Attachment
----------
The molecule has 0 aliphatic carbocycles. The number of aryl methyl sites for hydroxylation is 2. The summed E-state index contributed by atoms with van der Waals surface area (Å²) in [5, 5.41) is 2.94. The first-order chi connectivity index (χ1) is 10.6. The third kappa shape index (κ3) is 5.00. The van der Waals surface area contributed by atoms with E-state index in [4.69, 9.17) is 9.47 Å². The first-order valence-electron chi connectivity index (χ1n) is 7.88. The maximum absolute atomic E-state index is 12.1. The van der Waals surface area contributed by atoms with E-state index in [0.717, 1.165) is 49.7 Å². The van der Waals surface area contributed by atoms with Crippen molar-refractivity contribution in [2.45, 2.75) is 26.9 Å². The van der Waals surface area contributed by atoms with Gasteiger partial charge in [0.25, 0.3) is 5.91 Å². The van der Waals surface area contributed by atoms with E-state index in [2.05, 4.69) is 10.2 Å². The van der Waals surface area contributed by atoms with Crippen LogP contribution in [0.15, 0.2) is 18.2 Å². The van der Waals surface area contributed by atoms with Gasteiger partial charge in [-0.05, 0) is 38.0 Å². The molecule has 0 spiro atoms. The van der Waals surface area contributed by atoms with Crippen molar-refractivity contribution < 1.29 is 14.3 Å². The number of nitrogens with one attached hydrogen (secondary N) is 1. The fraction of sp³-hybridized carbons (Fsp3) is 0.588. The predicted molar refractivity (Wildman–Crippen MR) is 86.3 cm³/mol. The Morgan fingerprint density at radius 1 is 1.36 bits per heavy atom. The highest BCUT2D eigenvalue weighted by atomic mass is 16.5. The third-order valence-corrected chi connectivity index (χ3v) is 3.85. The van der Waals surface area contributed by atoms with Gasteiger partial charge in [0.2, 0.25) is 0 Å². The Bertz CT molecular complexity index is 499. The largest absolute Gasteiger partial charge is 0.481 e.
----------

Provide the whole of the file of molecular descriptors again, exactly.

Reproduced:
The molecule has 0 aliphatic carbocycles. The number of aryl methyl sites for hydroxylation is 2. The summed E-state index contributed by atoms with van der Waals surface area (Å²) in [5, 5.41) is 2.94. The first-order chi connectivity index (χ1) is 10.6. The third kappa shape index (κ3) is 5.00. The van der Waals surface area contributed by atoms with E-state index in [4.69, 9.17) is 9.47 Å². The first-order valence-electron chi connectivity index (χ1n) is 7.88. The maximum absolute atomic E-state index is 12.1. The van der Waals surface area contributed by atoms with E-state index in [0.717, 1.165) is 49.7 Å². The van der Waals surface area contributed by atoms with Crippen molar-refractivity contribution in [2.45, 2.75) is 26.9 Å². The van der Waals surface area contributed by atoms with Gasteiger partial charge in [0.25, 0.3) is 5.91 Å². The van der Waals surface area contributed by atoms with E-state index in [2.05, 4.69) is 10.2 Å². The van der Waals surface area contributed by atoms with Crippen LogP contribution in [0.15, 0.2) is 18.2 Å². The van der Waals surface area contributed by atoms with Gasteiger partial charge in [-0.05, 0) is 38.0 Å². The molecule has 0 spiro atoms. The van der Waals surface area contributed by atoms with Crippen molar-refractivity contribution < 1.29 is 14.3 Å². The number of nitrogens with one attached hydrogen (secondary N) is 1. The fraction of sp³-hybridized carbons (Fsp3) is 0.588. The predicted molar refractivity (Wildman–Crippen MR) is 86.3 cm³/mol. The Morgan fingerprint density at radius 1 is 1.36 bits per heavy atom. The highest BCUT2D eigenvalue weighted by atomic mass is 16.5. The third-order valence-corrected chi connectivity index (χ3v) is 3.85. The van der Waals surface area contributed by atoms with Gasteiger partial charge in [0.2, 0.25) is 0 Å². The Bertz CT molecular complexity index is 499. The largest absolute Gasteiger partial charge is 0.481 e.